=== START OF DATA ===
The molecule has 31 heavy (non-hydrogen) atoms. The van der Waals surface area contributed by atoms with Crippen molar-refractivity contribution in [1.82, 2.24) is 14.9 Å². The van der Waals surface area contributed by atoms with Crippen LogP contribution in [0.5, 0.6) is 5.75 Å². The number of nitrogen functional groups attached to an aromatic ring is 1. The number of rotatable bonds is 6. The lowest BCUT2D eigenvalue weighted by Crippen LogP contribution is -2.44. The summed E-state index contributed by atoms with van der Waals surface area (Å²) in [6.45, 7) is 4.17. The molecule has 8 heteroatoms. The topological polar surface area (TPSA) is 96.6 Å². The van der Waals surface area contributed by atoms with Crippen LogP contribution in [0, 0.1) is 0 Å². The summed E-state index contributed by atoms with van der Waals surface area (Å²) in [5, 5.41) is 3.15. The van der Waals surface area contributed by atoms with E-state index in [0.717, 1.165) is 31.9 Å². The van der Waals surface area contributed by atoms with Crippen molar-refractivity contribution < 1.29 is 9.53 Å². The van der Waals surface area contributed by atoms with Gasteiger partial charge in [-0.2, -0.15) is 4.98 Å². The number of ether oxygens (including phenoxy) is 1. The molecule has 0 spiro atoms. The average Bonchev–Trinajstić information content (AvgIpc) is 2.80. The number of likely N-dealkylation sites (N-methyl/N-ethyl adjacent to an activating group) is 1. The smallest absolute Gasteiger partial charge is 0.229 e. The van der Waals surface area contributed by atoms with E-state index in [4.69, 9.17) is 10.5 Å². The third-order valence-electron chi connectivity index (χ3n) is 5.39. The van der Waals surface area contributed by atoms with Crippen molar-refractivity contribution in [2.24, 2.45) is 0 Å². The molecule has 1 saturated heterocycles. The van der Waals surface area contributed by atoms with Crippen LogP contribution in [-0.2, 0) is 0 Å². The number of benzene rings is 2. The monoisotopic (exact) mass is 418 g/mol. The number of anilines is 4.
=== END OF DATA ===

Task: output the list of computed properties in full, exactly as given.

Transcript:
The molecule has 31 heavy (non-hydrogen) atoms. The van der Waals surface area contributed by atoms with Crippen molar-refractivity contribution in [1.82, 2.24) is 14.9 Å². The van der Waals surface area contributed by atoms with Crippen LogP contribution in [0.5, 0.6) is 5.75 Å². The number of nitrogen functional groups attached to an aromatic ring is 1. The number of rotatable bonds is 6. The lowest BCUT2D eigenvalue weighted by Crippen LogP contribution is -2.44. The summed E-state index contributed by atoms with van der Waals surface area (Å²) in [6.45, 7) is 4.17. The molecule has 8 heteroatoms. The topological polar surface area (TPSA) is 96.6 Å². The van der Waals surface area contributed by atoms with Crippen LogP contribution in [0, 0.1) is 0 Å². The summed E-state index contributed by atoms with van der Waals surface area (Å²) in [5, 5.41) is 3.15. The van der Waals surface area contributed by atoms with E-state index in [0.717, 1.165) is 31.9 Å². The van der Waals surface area contributed by atoms with Crippen molar-refractivity contribution < 1.29 is 9.53 Å². The van der Waals surface area contributed by atoms with Gasteiger partial charge in [-0.2, -0.15) is 4.98 Å². The number of ether oxygens (including phenoxy) is 1. The molecule has 0 spiro atoms. The average Bonchev–Trinajstić information content (AvgIpc) is 2.80. The number of likely N-dealkylation sites (N-methyl/N-ethyl adjacent to an activating group) is 1. The smallest absolute Gasteiger partial charge is 0.229 e. The van der Waals surface area contributed by atoms with E-state index in [4.69, 9.17) is 10.5 Å². The third-order valence-electron chi connectivity index (χ3n) is 5.39. The van der Waals surface area contributed by atoms with Crippen molar-refractivity contribution in [2.24, 2.45) is 0 Å². The molecule has 1 saturated heterocycles. The van der Waals surface area contributed by atoms with Crippen LogP contribution in [-0.2, 0) is 0 Å². The number of benzene rings is 2. The monoisotopic (exact) mass is 418 g/mol. The number of anilines is 4.